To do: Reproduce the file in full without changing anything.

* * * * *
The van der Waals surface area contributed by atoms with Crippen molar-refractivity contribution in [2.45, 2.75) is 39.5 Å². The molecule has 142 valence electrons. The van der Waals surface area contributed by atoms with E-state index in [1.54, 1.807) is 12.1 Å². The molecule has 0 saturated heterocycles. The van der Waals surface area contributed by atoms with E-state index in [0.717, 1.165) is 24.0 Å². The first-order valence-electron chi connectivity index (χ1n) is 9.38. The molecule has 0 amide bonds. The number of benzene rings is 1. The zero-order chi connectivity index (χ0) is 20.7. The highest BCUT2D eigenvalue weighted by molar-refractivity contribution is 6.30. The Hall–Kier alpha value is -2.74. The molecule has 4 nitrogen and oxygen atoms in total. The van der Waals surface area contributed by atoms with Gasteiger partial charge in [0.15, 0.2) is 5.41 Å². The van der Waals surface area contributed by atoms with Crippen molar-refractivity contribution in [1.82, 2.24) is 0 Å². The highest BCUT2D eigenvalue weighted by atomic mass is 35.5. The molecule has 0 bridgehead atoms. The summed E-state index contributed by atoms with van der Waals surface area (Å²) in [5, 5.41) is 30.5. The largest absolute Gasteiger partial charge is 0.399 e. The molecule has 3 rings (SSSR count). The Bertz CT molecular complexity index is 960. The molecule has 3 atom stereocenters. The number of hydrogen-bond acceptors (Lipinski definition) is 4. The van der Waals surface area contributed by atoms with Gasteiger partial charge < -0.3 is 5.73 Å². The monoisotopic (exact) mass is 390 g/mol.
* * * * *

The van der Waals surface area contributed by atoms with Crippen molar-refractivity contribution in [2.45, 2.75) is 39.5 Å². The molecule has 142 valence electrons. The van der Waals surface area contributed by atoms with E-state index in [1.54, 1.807) is 12.1 Å². The molecule has 0 saturated heterocycles. The van der Waals surface area contributed by atoms with E-state index in [0.717, 1.165) is 24.0 Å². The first-order valence-electron chi connectivity index (χ1n) is 9.38. The molecule has 0 amide bonds. The number of benzene rings is 1. The zero-order chi connectivity index (χ0) is 20.7. The highest BCUT2D eigenvalue weighted by molar-refractivity contribution is 6.30. The Hall–Kier alpha value is -2.74. The molecule has 4 nitrogen and oxygen atoms in total. The van der Waals surface area contributed by atoms with Gasteiger partial charge in [0.15, 0.2) is 5.41 Å². The van der Waals surface area contributed by atoms with Crippen molar-refractivity contribution in [1.82, 2.24) is 0 Å². The highest BCUT2D eigenvalue weighted by atomic mass is 35.5. The molecule has 0 bridgehead atoms. The summed E-state index contributed by atoms with van der Waals surface area (Å²) in [5, 5.41) is 30.5. The largest absolute Gasteiger partial charge is 0.399 e. The molecule has 3 rings (SSSR count). The Bertz CT molecular complexity index is 960. The molecule has 3 atom stereocenters. The number of hydrogen-bond acceptors (Lipinski definition) is 4. The van der Waals surface area contributed by atoms with Gasteiger partial charge < -0.3 is 5.73 Å². The monoisotopic (exact) mass is 390 g/mol.